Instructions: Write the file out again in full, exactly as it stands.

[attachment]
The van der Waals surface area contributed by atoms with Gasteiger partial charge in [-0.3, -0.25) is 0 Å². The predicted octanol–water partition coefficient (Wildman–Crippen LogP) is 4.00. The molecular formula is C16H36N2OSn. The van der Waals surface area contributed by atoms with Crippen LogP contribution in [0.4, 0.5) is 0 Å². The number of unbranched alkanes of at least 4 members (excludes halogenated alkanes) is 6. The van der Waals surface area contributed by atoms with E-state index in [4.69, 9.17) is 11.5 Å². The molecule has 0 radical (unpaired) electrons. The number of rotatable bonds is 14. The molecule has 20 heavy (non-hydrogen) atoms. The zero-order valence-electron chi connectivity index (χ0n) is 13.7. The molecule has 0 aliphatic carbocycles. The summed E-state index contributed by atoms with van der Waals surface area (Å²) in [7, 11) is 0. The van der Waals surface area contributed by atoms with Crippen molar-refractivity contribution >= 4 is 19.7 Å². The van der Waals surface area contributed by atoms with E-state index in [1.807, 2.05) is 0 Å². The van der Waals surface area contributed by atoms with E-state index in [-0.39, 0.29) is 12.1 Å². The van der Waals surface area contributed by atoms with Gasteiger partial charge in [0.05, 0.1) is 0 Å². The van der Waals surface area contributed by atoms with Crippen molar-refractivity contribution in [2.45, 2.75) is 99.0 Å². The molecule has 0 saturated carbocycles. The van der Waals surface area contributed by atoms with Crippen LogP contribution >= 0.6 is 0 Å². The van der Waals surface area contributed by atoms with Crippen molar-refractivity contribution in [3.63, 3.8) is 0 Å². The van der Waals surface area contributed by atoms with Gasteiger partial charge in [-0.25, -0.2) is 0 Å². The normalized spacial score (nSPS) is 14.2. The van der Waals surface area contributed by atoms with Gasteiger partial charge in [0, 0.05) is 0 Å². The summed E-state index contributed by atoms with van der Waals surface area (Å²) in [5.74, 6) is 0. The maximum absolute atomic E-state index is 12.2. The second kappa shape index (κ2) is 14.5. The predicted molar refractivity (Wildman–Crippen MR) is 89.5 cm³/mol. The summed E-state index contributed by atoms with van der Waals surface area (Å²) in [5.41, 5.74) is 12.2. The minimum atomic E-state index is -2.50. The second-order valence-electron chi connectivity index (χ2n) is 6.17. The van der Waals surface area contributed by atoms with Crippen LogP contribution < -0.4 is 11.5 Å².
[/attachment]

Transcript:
The van der Waals surface area contributed by atoms with Gasteiger partial charge in [-0.3, -0.25) is 0 Å². The predicted octanol–water partition coefficient (Wildman–Crippen LogP) is 4.00. The molecular formula is C16H36N2OSn. The van der Waals surface area contributed by atoms with Crippen LogP contribution in [0.4, 0.5) is 0 Å². The number of unbranched alkanes of at least 4 members (excludes halogenated alkanes) is 6. The van der Waals surface area contributed by atoms with E-state index in [4.69, 9.17) is 11.5 Å². The molecule has 0 radical (unpaired) electrons. The number of rotatable bonds is 14. The molecule has 20 heavy (non-hydrogen) atoms. The zero-order valence-electron chi connectivity index (χ0n) is 13.7. The molecule has 0 aliphatic carbocycles. The summed E-state index contributed by atoms with van der Waals surface area (Å²) in [7, 11) is 0. The van der Waals surface area contributed by atoms with Crippen molar-refractivity contribution >= 4 is 19.7 Å². The van der Waals surface area contributed by atoms with E-state index in [1.807, 2.05) is 0 Å². The van der Waals surface area contributed by atoms with E-state index in [-0.39, 0.29) is 12.1 Å². The van der Waals surface area contributed by atoms with Gasteiger partial charge in [0.05, 0.1) is 0 Å². The van der Waals surface area contributed by atoms with Crippen molar-refractivity contribution in [2.45, 2.75) is 99.0 Å². The molecule has 0 saturated carbocycles. The van der Waals surface area contributed by atoms with Crippen LogP contribution >= 0.6 is 0 Å². The van der Waals surface area contributed by atoms with Crippen molar-refractivity contribution in [3.63, 3.8) is 0 Å². The van der Waals surface area contributed by atoms with Gasteiger partial charge in [-0.25, -0.2) is 0 Å². The normalized spacial score (nSPS) is 14.2. The van der Waals surface area contributed by atoms with Gasteiger partial charge in [0, 0.05) is 0 Å². The summed E-state index contributed by atoms with van der Waals surface area (Å²) in [5.74, 6) is 0. The maximum absolute atomic E-state index is 12.2. The second kappa shape index (κ2) is 14.5. The predicted molar refractivity (Wildman–Crippen MR) is 89.5 cm³/mol. The summed E-state index contributed by atoms with van der Waals surface area (Å²) in [5.41, 5.74) is 12.2. The minimum atomic E-state index is -2.50. The second-order valence-electron chi connectivity index (χ2n) is 6.17. The van der Waals surface area contributed by atoms with Crippen LogP contribution < -0.4 is 11.5 Å².